Africa produces about 13 per cent of the global supply of coffee
Ethiopia is the motherland of Coffee Arabica. Coffee has been growing in Ethiopia for thousands of years, in the forests of southwestern highlands.
The word coffee drives from Kaffa, a place in the South Western Ethiopian highlands where it was first discovered.
It is also known to be the first Coffee Arabica exporter in Africa and is currently the fifth largest coffee producer in the world. It is believed that coffee cultivation and drinking began as early as the 9th century in Ethiopia.
Uganda is one of the leading coffee exporters in Africa. Its robusta trees are some of the finest in the world. In Uganda, where coffee is the second export commodity after oil, it is said an increase in local consumption to only 20 per cent will drastically bump up the economy.
Uganda has successively managed to maintain coffee as the main engine of the national economy, exporting on average four million 60-kg bags per year.
About 70 per cent of Kenyan coffee is produced by small- scale holders. In 2012 there were about 150,000 coffee farmers in Kenya with six million locals working directly or indirectly in the industry.
Acidic soil in highlands of central Kenya, just the right amount of sunlight and rainfall provide excellent conditions for growing coffee plants. Coffee from Kenya is one of the most sought-after in the world.
Small farms across the Democratic Republic of Congo produce both Robusta and Arabica blends. There are about 11,000 coffee farmers in the country currently.
Eight districts of South Kivu province are planning to resume coffee farming with Orientale province eyeing robusta and Bandundu province utilising about 700 hectares for Arabica. Arabica accounts for one fifth of the total production of coffee.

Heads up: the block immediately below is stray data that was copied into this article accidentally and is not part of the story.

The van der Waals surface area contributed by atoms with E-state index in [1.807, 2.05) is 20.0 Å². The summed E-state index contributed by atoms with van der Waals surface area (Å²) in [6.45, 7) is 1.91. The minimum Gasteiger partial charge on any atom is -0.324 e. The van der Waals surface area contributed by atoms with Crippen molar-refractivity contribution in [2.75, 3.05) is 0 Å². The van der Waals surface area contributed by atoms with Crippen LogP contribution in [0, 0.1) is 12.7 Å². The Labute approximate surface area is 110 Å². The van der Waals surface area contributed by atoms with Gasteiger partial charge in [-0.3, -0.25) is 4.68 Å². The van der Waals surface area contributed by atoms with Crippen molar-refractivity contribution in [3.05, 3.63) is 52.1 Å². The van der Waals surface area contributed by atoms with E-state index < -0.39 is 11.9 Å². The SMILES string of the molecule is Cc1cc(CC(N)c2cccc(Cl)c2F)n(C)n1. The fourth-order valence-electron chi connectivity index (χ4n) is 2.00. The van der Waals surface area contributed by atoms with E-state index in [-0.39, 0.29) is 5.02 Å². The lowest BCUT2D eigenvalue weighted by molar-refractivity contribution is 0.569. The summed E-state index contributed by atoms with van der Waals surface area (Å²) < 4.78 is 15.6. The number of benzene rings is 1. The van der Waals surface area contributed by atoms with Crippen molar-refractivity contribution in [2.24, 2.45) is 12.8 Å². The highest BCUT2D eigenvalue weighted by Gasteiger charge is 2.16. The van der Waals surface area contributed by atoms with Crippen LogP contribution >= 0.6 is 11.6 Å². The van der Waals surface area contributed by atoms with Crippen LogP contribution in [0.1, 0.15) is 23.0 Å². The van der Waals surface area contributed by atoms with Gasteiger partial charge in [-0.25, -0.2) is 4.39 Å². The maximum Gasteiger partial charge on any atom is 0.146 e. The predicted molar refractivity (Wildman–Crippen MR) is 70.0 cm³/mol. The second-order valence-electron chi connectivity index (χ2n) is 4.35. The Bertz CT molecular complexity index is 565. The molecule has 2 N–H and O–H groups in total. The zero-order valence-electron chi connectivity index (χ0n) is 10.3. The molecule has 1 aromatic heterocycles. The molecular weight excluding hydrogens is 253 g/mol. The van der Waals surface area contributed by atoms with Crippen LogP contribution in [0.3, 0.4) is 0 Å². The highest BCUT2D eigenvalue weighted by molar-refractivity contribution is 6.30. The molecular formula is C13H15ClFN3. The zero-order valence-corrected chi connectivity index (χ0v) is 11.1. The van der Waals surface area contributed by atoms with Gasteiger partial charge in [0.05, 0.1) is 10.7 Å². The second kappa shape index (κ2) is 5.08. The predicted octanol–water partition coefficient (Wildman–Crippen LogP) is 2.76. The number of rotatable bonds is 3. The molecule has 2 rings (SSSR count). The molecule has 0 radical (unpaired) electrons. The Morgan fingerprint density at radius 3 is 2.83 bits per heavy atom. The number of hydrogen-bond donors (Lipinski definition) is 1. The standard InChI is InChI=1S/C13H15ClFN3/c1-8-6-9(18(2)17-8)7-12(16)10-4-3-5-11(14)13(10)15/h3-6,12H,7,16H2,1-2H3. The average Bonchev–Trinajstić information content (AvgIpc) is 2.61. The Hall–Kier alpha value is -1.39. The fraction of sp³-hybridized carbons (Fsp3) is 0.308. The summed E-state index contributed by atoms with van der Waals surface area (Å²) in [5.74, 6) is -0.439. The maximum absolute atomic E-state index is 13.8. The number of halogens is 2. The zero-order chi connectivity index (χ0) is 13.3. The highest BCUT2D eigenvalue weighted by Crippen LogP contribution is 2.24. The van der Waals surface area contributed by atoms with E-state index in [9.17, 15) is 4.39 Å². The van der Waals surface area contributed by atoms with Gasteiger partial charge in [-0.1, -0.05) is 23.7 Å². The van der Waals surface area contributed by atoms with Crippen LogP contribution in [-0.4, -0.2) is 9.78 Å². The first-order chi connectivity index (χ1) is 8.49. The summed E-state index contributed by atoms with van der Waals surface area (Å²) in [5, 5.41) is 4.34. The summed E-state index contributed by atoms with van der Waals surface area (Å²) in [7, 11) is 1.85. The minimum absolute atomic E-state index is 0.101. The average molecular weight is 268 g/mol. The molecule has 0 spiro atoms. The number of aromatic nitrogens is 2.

5. South Africa
Over the years, coffee farming in South Africa (SA) has been limited to relatively few producers. In SA, according to Africa Business, coffee shops contributed about 2.8 per cent of the annual growth for takeaway and fast food.
SA’s consumption of coffee beans increased from 29,760 tonnes in 2012/13 production year to 35,400 tonnes in 2015/16, a compounded annual growth rate of 4.4 per cent.
In 2017, coffee production in Burundi stood at 14,000 tonnes. Though Burundi coffee production fluctuated substantially in recent years, it tended to increase through 1968 to 2017 period.
Ranked the 31st country in the world’s top coffee production, Burundian coffee has reached a new level. Local baristas are now competing for the best flavour in the country.
Coffee production in Madagascar accounts for nearly a third of the country’s export economy. Smallholders produce more than 90 per cent of the country’s coffee, and many choose to harvest wild coffee trees just once a year to produce higher quality. Currently about 90 per cent of Madagascar coffee production is Arabica.
8. Ivory Coast
It is estimated that nearly 45 per cent of the population of Côte d’Ivoire makes its living from coffee production.
The specialty robusta blends are particularly popular. Ivory Coast aims to produce four times as much coffee as its current annual output of around 100,000 tonnes by 2020 under a new development plan.
Angola expects to produce 50,000 tonnes of coffee by 2022, six times more than the production of 8,000 tonnes recorded in the period from September 2016 to June 2017.
Angola which at one time was the world’s fourth-largest coffee producer, is investing massively to re-launch its decimated coffee industry at a time when low world market prices are slowly increasing.
The spicy flavours of Cameroonian arabica coffee have earned the country a reputation for excellent quality, but Cameroon’s natural robusta production has also gained international popularity.
Cameroon’s ideal climatic balance ensures its coffee’s high quality. Cameroon celebrated its fifth edition of Festicoffee with a coffee tasting day in 2017. Festicoffee is a platform for the promotion and trade of coffee from Cameroon.